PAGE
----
The Klamath River’s water sustains fish, irrigates farms and powers… (Herald and News )
KLAMATH FALLS, Ore. — For decades this rural basin has battled over the Klamath River's most precious resource: water that sustains fish, irrigates farms and powers the hydroelectric dams that block one of the largest salmon runs on the West Coast.
Now, one of the nation's fiercest water wars is on the verge of erupting again.
New water rights have given a group of Oregon Indian tribes an upper hand just as the region plunges into a severe drought.
Farmers and wildlife refuges could be soon cut off by the Klamath Tribes, which in March were granted the Upper Klamath Basin's oldest water rights to the lake and tributaries that feed the mighty river flowing from arid southern Oregon to the foggy redwoods of the Northern California coast.
Within weeks, the 3,700-member tribes are poised to make use of their new rights to maintain water levels for endangered Lost River and Shortnose suckers, fish they traditionally harvested for food. Under the "first in time, first in right" water doctrine that governs the West, the Klamath Tribes can cut off other water users when the river runs low.
Low flows have already raised tensions between tribes and farmers who draw from the river's headwaters. Cutting off water this year could dry up farmland and bring that looming conflict to a head.
"A lot of people's water could be shut off, and that has huge implications and it affects peoples' livelihoods to the core," said Jeff Mitchell, a tribal council member and its lead negotiator on water issues. "But I also look at our fishery that is on the brink of extinction. We have a responsibility to protect that resource, and we'll do what we need to do to make sure that the fish survive."
The tribes' cutting off water could also spell the end to a fragile truce that was supposed to bring lasting peace to the river. A coalition of farmers, fishermen, tribes and environmentalists forged the Klamath Restoration Agreements three years ago to resolve the distribution of water and restore habitat and bring back salmon by removing four hydroelectric dams. But the deal has languished in Congress, and a year of drought and discord could unravel it for good.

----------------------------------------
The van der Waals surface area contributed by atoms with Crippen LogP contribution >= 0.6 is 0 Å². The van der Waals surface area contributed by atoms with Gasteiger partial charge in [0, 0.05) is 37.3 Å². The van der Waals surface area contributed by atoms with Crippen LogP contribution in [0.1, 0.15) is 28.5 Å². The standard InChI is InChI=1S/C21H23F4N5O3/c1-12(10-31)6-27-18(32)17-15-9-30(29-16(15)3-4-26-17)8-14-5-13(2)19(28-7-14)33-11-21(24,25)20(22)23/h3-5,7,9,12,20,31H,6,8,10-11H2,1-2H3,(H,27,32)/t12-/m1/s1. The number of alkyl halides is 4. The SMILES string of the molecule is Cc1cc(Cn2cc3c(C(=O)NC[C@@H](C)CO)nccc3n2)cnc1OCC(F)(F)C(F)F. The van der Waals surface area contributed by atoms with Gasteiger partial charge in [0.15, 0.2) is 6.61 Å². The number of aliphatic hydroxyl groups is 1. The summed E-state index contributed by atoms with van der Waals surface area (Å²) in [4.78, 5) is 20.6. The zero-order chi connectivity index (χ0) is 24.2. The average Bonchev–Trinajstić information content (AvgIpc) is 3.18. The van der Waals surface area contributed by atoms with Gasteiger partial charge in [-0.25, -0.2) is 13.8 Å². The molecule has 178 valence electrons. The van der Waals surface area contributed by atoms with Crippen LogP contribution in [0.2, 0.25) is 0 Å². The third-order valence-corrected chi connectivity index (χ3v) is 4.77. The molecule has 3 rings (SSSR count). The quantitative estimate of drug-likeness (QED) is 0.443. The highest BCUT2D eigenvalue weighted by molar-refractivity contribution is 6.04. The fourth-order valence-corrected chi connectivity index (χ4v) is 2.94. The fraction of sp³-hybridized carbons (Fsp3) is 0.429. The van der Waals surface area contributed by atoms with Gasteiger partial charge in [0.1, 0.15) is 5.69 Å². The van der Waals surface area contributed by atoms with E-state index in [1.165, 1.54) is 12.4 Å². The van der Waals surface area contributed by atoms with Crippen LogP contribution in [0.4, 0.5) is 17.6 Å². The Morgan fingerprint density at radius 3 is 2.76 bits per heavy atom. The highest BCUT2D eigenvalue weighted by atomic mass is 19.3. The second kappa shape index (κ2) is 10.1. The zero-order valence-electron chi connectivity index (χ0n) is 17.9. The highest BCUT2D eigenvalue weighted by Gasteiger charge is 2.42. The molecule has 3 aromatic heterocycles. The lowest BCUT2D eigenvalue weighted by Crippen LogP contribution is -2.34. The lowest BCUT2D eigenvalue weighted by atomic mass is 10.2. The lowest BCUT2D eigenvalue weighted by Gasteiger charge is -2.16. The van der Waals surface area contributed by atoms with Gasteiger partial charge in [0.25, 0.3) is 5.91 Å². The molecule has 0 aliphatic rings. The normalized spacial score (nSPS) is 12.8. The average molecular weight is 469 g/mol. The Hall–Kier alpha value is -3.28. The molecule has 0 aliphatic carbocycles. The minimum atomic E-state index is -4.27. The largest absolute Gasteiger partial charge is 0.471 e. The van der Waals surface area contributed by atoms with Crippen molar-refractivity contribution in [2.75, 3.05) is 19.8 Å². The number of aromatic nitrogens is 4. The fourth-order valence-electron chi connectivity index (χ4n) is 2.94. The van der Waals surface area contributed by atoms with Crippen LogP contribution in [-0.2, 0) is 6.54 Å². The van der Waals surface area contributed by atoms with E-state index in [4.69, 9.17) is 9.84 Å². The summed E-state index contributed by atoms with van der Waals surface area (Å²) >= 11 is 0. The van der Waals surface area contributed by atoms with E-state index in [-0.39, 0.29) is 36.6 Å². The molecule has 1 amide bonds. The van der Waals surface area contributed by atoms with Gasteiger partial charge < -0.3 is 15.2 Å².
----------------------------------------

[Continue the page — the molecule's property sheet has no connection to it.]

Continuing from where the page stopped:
Before the attempt at compromise, the Klamath had lurched from crisis to crisis for more than a decade: water shut-offs that left farmland fallow, flows so low they caused a mass fish die-off, recurring toxic algae blooms that fouled reservoirs, and salmon population declines that closed 700 miles of coastline to fishing.
The tribes fear that exercising their new water rights will make them a target for retaliation or violence. Klamath County is 86% white, and the long history between Indians and some farmers is strained.
Some of the farmers resented payments that some tribal members received after the U.S. government terminated their federal recognition and dissolved their reservation in the 1950s.
In recent months, members monitoring water levels have reported being threatened by farmers, and the tribes have sought assurances from law enforcement that they will be protected. State officials have taken the unusual step of assembling a 15-person Klamath Action Team to protect public safety and stave off water conflicts as the region plunges into a severe drought, said Richard Whitman, natural resources policy advisor to Oregon Gov. John Kitzhaber.
The truce was supposed to bring peace along the Klamath. Instead the discord has surged since it was signed and sent to Congress, where it has sat unsigned.
Several environmental groups say the deal provides too much water to irrigation interests and not enough for fish and wildlife. Conservative groups have organized in opposition to dam removal and the Endangered Species Act through the Tea Party Patriots and have unseated pro-restoration officials from local posts in the watershed's upper basin. In February, the Klamath County Board of Commissioners voted to withdraw from the deal altogether.
Tom Mallams, a hay farmer and tea party member from Beatty, Ore., who was elected Klamath County Commissioner in November, said the new tribal water rights are being used as a hammer to try to force opponents to sign on to the deal.
"The supporters of this are desperate," he said. "They're making a last-ditch effort to make it go through right now because they know it's dying. I think some people will sign on to it in sheer desperation, but there is no trust in those agreements."
Becky Hyde, a cattle rancher who lives across the road from Mallams on one of the Klamath's upper tributaries, is a close ally of the Klamath Tribes and worked for years to build support for the settlement. Now, she is trying to assess how many of her and her neighbors' pastures will go dry.
"A year like this," she said, "may be the only thing that gets the people who represent us in Congress to get serious."